Introduction to Tribal Tree

I was going to write a ritual to introduce my son to our tribal tree, but yesterday my husband said “why don’t we go up to the woods? We can take the pram as it can cope with the bridle paths”.

At that point, I knew it was time. I took a bottle of rain water collected in our water butt and consecrated it as an offering and just introduced our son to the tree and the tree to our son.

I also got him to touch the trunk of the tree as an introductory gesture and he enjoyed touching it with his hands.


I would not involve more than one non-pagan in a group which is doing pagan work. I have found that non-pagans are often there only because they are curious and if there is more than one talk turns to non-pagan subjects and the essence of the group is diluted.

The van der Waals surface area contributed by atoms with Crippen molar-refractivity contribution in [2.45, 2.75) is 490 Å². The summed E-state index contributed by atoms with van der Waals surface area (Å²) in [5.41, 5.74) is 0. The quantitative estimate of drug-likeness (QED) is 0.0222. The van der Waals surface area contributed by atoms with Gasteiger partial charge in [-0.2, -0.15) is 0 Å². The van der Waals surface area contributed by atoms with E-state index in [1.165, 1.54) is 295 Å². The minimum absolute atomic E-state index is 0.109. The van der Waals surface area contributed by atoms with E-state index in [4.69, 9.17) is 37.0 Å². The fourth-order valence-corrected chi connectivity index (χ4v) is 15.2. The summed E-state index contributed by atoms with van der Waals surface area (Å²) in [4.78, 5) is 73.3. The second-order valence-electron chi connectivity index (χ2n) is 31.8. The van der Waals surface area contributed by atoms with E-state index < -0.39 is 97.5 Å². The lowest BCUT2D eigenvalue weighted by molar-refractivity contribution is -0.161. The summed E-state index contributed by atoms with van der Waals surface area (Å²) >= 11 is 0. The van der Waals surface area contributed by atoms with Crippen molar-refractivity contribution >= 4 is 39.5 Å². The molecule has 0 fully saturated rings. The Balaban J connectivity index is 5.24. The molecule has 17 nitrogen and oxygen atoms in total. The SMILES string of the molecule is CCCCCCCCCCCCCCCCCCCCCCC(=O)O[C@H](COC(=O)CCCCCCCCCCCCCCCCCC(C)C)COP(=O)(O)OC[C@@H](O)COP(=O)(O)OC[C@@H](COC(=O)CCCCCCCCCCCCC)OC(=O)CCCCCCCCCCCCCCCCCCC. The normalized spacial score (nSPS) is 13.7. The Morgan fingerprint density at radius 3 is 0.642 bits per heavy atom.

This is fine if it’s one of those moots where all you are there to do is make friends and the subjects can be anything, but if you are doing serious work or the preparation of such I have found it’s best to keep non-pagans down to one.


I consider that intuition is one of the best tools anyone can have.

When I look at a restaurant menu, I ask myself if it feels like a good place. If the answer is yes, I go in. If not, I walk on. I have a high hit rate for finding good restaurants and this can be expanded to other areas of my life.

Where intuition is most important is when a situation feels wrong. So far, my intuition has always been right and I’ve walked away from it intact.


This year, I chose to celebrate Lughnasadh by having lunch with non-pagan friends. This did not work, because since we didn’t talk about Lughnasadh or pagan subjects, it felt like I wasn’t celebrating the festival. I will not be repeating this again.

I did my usual circle and ritual, but had not left myself time for anything else, as meeting up and lunch took six hours out of the day and we were also scheduled to pick the cat up from the cattery in the evening.

All in all, not one of my better celebrations.